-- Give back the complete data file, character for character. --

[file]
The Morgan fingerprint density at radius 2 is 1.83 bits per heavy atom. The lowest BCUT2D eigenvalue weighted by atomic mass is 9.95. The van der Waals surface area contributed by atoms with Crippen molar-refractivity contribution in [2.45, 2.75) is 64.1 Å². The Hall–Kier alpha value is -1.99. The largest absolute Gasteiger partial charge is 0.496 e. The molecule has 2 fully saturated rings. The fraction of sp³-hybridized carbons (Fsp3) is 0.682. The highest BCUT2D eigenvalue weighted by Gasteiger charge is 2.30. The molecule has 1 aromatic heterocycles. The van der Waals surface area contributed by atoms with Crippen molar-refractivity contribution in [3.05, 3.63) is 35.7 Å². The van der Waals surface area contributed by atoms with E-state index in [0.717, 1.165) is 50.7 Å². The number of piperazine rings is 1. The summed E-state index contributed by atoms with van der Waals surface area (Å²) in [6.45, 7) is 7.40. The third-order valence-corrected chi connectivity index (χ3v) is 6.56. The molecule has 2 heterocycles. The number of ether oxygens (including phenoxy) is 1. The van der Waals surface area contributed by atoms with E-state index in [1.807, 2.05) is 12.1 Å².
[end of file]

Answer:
The Morgan fingerprint density at radius 2 is 1.83 bits per heavy atom. The lowest BCUT2D eigenvalue weighted by atomic mass is 9.95. The van der Waals surface area contributed by atoms with Crippen molar-refractivity contribution in [2.45, 2.75) is 64.1 Å². The Hall–Kier alpha value is -1.99. The largest absolute Gasteiger partial charge is 0.496 e. The molecule has 2 fully saturated rings. The fraction of sp³-hybridized carbons (Fsp3) is 0.682. The highest BCUT2D eigenvalue weighted by Gasteiger charge is 2.30. The molecule has 1 aromatic heterocycles. The van der Waals surface area contributed by atoms with Crippen molar-refractivity contribution in [3.05, 3.63) is 35.7 Å². The van der Waals surface area contributed by atoms with E-state index in [0.717, 1.165) is 50.7 Å². The number of piperazine rings is 1. The summed E-state index contributed by atoms with van der Waals surface area (Å²) in [6.45, 7) is 7.40. The third-order valence-corrected chi connectivity index (χ3v) is 6.56. The molecule has 2 heterocycles. The number of ether oxygens (including phenoxy) is 1. The van der Waals surface area contributed by atoms with E-state index in [1.807, 2.05) is 12.1 Å².